Cidetec Technology Centre’s Energy Department has designed a prototype for a motorised bicycle that works off fuel cells. The project, financed by the Gipuzkoa Provincial Government, involved using a bicycle kindly provided by the ORBEA bicycle manufacturing company and the pedalling action of which is assisted by a motor. The novelty lies in that the battery power source for the motor is substituted by a fuel cell which, for its operation, only needs oxygen from the air and hydrogen contained under pressure in a small tank.
The fuel cell employed is of the PEMFC (polymer electrolyte membrane fuel cell) type, a technology considered to be cutting edge in this field. The fuel cell is, in reality, a series of numerous MEAs (membrane-electrode assembly) layered one on top of each other in order to reach useful power values, given that the voltage generated by each MEA is less than 1 V.
Each MEA is made up of an anodic electrode, where hydrogen molecules break up into protons and electrons. The membrane used enables the passage of protons, but not electrons, thus obliging the latter to travel around an exterior electric circuit made up of the equipment itself that is being supplied with power. Finally, at the cathodic electrode, the electrons recombine with oxygen from air, thus producing water. This involves an electrochemical reaction that does not generate any contaminating waste; there is, thus, no combustion.
Irati Kortabitarte | alfa
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The Institute of Semiconductor Technology and the Institute of Physical and Theoretical Chemistry, both members of the Laboratory for Emerging Nanometrology (LENA), at Technische Universität Braunschweig are partners in a new European research project entitled ChipScope, which aims to develop a completely new and extremely small optical microscope capable of observing the interior of living cells in real time. A consortium of 7 partners from 5 countries will tackle this issue with very ambitious objectives during a four-year research program.
To demonstrate the usefulness of this new scientific tool, at the end of the project the developed chip-sized microscope will be used to observe in real-time...
Astronomers from Bonn and Tautenburg in Thuringia (Germany) used the 100-m radio telescope at Effelsberg to observe several galaxy clusters. At the edges of these large accumulations of dark matter, stellar systems (galaxies), hot gas, and charged particles, they found magnetic fields that are exceptionally ordered over distances of many million light years. This makes them the most extended magnetic fields in the universe known so far.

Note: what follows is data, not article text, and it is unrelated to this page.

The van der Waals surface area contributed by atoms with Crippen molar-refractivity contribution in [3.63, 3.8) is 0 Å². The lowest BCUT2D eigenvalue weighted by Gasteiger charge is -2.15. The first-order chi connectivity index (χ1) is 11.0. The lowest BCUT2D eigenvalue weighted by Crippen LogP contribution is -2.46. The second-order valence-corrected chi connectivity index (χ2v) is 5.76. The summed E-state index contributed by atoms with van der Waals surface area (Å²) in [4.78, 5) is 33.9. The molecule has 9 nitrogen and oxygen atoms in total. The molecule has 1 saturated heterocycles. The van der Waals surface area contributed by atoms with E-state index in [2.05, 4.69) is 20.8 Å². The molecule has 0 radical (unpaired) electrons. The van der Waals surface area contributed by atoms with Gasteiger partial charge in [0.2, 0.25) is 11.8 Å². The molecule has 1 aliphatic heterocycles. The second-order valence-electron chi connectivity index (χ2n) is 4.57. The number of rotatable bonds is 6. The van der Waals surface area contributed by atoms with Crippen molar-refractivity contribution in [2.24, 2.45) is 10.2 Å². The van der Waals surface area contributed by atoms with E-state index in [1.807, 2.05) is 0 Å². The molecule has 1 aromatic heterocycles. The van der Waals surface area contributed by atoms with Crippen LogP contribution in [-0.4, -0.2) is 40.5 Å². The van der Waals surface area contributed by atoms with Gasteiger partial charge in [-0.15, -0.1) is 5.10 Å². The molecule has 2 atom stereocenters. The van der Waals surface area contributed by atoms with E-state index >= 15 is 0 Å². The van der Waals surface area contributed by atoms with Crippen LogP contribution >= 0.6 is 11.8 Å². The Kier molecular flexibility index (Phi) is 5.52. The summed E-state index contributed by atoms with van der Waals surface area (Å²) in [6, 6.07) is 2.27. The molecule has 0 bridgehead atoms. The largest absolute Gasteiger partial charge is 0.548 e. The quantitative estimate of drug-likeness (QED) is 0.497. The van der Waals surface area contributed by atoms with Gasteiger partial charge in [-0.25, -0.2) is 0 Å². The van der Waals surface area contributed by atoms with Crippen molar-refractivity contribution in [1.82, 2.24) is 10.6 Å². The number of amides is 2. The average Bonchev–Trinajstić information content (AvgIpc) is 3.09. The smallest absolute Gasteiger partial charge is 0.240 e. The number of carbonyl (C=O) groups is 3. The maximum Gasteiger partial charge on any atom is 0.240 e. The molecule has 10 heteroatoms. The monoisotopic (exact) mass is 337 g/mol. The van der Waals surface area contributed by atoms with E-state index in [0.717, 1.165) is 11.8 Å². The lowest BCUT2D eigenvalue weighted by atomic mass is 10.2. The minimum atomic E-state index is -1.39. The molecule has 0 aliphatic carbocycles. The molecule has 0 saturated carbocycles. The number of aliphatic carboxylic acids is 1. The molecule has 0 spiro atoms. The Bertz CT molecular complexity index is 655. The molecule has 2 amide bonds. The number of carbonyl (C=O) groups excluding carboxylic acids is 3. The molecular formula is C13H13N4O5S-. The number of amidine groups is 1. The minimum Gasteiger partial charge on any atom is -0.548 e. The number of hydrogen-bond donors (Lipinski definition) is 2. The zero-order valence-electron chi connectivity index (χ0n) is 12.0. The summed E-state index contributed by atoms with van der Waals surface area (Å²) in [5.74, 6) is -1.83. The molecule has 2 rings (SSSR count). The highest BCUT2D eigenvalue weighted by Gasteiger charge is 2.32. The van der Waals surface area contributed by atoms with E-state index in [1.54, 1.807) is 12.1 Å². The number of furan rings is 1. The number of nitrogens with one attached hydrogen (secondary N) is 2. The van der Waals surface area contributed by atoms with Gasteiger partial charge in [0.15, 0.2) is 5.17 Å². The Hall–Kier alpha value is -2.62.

The results will be published on March 22 in the journal „Astronomy & Astrophysics“.
Galaxy clusters are the largest gravitationally bound structures in the universe. With a typical extent of about 10 million light years, i.e. 100 times the...
Researchers at the Goethe University Frankfurt, together with partners from the University of Tübingen in Germany and Queen Mary University as well as Francis Crick Institute from London (UK) have developed a novel technology to decipher the secret ubiquitin code.
Ubiquitin is a small protein that can be linked to other cellular proteins, thereby controlling and modulating their functions. The attachment occurs in many...
In the eternal search for next generation high-efficiency solar cells and LEDs, scientists at Los Alamos National Laboratory and their partners are creating...
Silicon nanosheets are thin, two-dimensional layers with exceptional optoelectronic properties very similar to those of graphene. Albeit, the nanosheets are less stable. Now researchers at the Technical University of Munich (TUM) have, for the first time ever, produced a composite material combining silicon nanosheets and a polymer that is both UV-resistant and easy to process. This brings the scientists a significant step closer to industrial applications like flexible displays and photosensors.
Silicon nanosheets are thin, two-dimensional layers with exceptional optoelectronic properties very similar to those of graphene. Albeit, the nanosheets are...
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